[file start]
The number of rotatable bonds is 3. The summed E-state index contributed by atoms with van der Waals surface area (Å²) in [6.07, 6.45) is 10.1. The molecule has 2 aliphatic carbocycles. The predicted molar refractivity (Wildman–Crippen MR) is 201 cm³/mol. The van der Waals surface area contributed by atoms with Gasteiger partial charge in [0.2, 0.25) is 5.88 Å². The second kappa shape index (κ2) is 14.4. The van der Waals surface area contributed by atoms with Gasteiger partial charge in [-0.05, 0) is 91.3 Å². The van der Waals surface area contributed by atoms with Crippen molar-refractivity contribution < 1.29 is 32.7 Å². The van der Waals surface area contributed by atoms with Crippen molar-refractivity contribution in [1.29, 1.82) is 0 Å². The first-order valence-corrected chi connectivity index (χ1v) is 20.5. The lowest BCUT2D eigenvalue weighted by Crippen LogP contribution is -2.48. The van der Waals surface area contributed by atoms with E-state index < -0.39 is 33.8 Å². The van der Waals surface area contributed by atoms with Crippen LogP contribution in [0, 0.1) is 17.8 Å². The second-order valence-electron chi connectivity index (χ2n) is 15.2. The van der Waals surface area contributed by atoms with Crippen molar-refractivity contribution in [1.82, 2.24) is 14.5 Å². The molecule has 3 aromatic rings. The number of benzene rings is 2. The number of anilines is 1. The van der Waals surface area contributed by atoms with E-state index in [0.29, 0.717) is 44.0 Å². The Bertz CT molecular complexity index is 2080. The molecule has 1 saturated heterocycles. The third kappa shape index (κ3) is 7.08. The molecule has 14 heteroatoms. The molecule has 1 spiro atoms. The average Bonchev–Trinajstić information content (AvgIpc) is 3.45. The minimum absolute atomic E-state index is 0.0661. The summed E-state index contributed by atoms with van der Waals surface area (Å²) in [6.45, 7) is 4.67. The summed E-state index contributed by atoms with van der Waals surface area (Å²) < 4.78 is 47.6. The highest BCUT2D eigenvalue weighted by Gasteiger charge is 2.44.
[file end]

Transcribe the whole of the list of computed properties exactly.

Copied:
The number of rotatable bonds is 3. The summed E-state index contributed by atoms with van der Waals surface area (Å²) in [6.07, 6.45) is 10.1. The molecule has 2 aliphatic carbocycles. The predicted molar refractivity (Wildman–Crippen MR) is 201 cm³/mol. The van der Waals surface area contributed by atoms with Gasteiger partial charge in [0.2, 0.25) is 5.88 Å². The second kappa shape index (κ2) is 14.4. The van der Waals surface area contributed by atoms with Gasteiger partial charge in [-0.05, 0) is 91.3 Å². The van der Waals surface area contributed by atoms with Crippen molar-refractivity contribution < 1.29 is 32.7 Å². The van der Waals surface area contributed by atoms with Crippen molar-refractivity contribution in [1.29, 1.82) is 0 Å². The first-order valence-corrected chi connectivity index (χ1v) is 20.5. The lowest BCUT2D eigenvalue weighted by Crippen LogP contribution is -2.48. The van der Waals surface area contributed by atoms with E-state index < -0.39 is 33.8 Å². The van der Waals surface area contributed by atoms with Crippen LogP contribution in [0, 0.1) is 17.8 Å². The second-order valence-electron chi connectivity index (χ2n) is 15.2. The van der Waals surface area contributed by atoms with Crippen molar-refractivity contribution in [1.82, 2.24) is 14.5 Å². The molecule has 3 aromatic rings. The number of benzene rings is 2. The number of anilines is 1. The van der Waals surface area contributed by atoms with E-state index in [0.29, 0.717) is 44.0 Å². The Bertz CT molecular complexity index is 2080. The molecule has 1 saturated heterocycles. The third kappa shape index (κ3) is 7.08. The molecule has 14 heteroatoms. The molecule has 1 spiro atoms. The average Bonchev–Trinajstić information content (AvgIpc) is 3.45. The minimum absolute atomic E-state index is 0.0661. The summed E-state index contributed by atoms with van der Waals surface area (Å²) in [6.45, 7) is 4.67. The summed E-state index contributed by atoms with van der Waals surface area (Å²) < 4.78 is 47.6. The highest BCUT2D eigenvalue weighted by Gasteiger charge is 2.44.